Wednesday, November 20, 2013

UPDATED: R2I - what are the things to take to India?

Here is the revised list of items that you might want to consider, based on my 2 years of R2I experience. Some of these might strange but it is true that these are hard to get here:
- Large size LED/LCD TVs(42 - 55" or larger): Price of LED TVs hasn't come down much in India and they are worth it, from cost saving point of view. I believe these are not free anymore from custom point of view (earlier, you could bring one, without duty) but even then these would be worth it. You are looking at 3 lakhs+ for a 55" LED 3D TV here, which is in the range of $4600+. No need to worry much about 110V or PAL signal, since you can get a good voltage converter and HDMI signal converters.
(see my earlier post: Looking back: Items brought back versus left behind)

- Specific electronic items like iPADs/iPODs, headsets, modems (if you can get a 220v, that is better), voltage converters, good car Sterio add-ons. As far as cell phones are concerned, if you a iPhone fan, you can bring one but this unlocking business becomes an issue + I think Andriod phones have caught up or even have exceeded in feature set. A good Samsung Andriod phone will offset you only by 12-20K or so. Better avoid digital clocks since they get reset whenever there is a power cut.

- Leather sofas & furniture

- Good display/showcases: Again, you have to custom order, which costs a lot or you have to do lot of search to get a good one.

- Good copper bottom vessels: Hard to get good quality ones or they are expensive

- Spring mattress: You can get the frame done here but if your kids like spring mattresses, worth bringing them since you don't get them here.

- Branded items like Shampoo etc: You do get most of the items these days but not some specific brands.

- Some simple items like shower caps(surprised? yes, it is hard to get good ones here since not many people use shower!). 

- Good supply of specific medicines like Ibuprofen, Claritin etc - Costco is your friend for these items! And, if your kids are 'Mac & Cheese' friendly, get few Costco boxes of those since we are yet to find that here!

- Cloths like Jeans/pants (mens shirts is not an issue), kids dresses, swimming trunks/goggles, shoes etc - you can get most of these here but good quality one cost a lot

- Bags, backpacks

- Good large picture frames- you can get lot of values from places like thrift stores.

Things you can avoid:
- Bedsheets, rugs etc: You get good quality ones in India itself, Ok to carry what you already have but no reason to buy new ones.
- Toys: Most of the american branded ones are available in India itself.
- Heavy items like treadmill, refrigerators, washing machines etc: Voltage conversion + service is an issue. All of these are available in India now, at a bit higher price but you have local service + no issue of voltage conversions.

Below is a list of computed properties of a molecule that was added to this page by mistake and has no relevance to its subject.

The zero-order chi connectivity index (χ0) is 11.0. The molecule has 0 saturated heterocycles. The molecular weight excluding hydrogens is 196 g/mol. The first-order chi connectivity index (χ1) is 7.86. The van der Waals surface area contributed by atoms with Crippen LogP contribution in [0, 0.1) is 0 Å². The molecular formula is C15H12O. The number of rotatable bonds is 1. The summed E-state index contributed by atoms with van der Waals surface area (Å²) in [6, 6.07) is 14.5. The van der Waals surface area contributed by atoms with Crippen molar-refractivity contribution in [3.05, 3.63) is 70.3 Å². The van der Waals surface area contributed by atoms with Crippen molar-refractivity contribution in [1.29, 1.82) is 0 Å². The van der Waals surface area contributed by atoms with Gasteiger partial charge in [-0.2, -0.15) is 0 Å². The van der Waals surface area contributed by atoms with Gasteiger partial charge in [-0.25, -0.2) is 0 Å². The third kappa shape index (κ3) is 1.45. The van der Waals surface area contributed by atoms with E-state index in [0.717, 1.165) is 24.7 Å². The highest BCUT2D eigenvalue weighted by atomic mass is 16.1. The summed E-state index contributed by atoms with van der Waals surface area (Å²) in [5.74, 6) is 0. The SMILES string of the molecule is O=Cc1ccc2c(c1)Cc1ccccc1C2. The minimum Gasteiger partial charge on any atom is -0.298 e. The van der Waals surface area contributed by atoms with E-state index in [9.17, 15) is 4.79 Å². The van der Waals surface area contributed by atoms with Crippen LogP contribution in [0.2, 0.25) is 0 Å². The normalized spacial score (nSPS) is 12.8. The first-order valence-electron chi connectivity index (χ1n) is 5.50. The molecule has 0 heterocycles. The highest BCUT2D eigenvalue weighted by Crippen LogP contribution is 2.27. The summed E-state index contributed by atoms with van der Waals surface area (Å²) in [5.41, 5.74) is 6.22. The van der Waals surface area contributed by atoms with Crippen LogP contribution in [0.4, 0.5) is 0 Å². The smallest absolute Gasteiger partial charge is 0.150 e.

- Things like kids stationary items, books etc: For books, there are good pay & borrow libraries like JustBooks. Staples is there in many places for stationary items.

Hope ths list helps with the important decision that you need to make prior to move, If you still have questions on specific items, post a question and will try to help you out....

Thursday, September 26, 2013

Planning R2I - should I 'burn the bridges'?

This is one of the common question/debate that most of the R2I prospects have - should I close-off everything before I move to India?

As my heading suggests, that will be 'burning the bridges', which as the common knowledge says is not a very good idea :-)

Several factors to consider here:
  • You never know where the kids are going to be - they may come back to US (or other country) for further studies and having some funds in US can really be of help.
  • Change in government policies: You might have heard that recently Indian government reduced the limit of outflow of Indian funds from $200,000 to $75,000 or so. That is not a good sign. Governments can be fickle and if you transfer entire funds from US(or other country) to India, you might have problem when you need those funds back in the foreign country.
  • You might have to move back for job purpose. Having some funds there will make it easier for you to setup.
  • After all, you or family may not like to stay in India after trying for few years. Going thru' the currency conversion, you will loose some funds in conversion.
List can go on and I know, it is easier said than done - real estate in India is a major cost factor and you need sufficient funds to have something of your own. Hence, it is a delicate balance and only you can make the call about how much you need in India to have a comfortable living. 

In summary, don't burn the bridges - don't rush and move all of your assets to India and close all your links in foreign country. Instead, do that in stages after getting a taste of R2I. For ex, keep a bank account, some funds invested, transfer only needed funds and do further transfers as needed, if you are closer to getting a US citizenship, complete that process before you move etc...

Monday, September 23, 2013

R2I In 2014? Best to start planning now ...

I covered this topic around the same time last year. What you should be doing now for R2I in 2014 is not going to be much different from what I summarized during last year, however, a recap would help those thinking about it!

If you have not read that post, here it is again:

Main item to look into right now is the school planning - this one takes a good amount of time and a crucial factor for success of R2I. Choice of school decides where you stay, whether kids are going to be Ok after R2I etc. If your kids are already grown up(say, above grade 6), my suggestion is to go for a international school - these kids can take a while to settle down and their friend circle makes the difference in the world for them. You might need to make a short trip to visit/shortlist the schools, understand the paperwork needed, tests to be taken, costs etc.

If your kids are smaller, they can adopt to their surroundings quicker. Hence, school choice is not that big of a deal. However, to note, there is a good race to get into good schools and they can fill up fast. Hence, you need to get in-touch with school folks asap.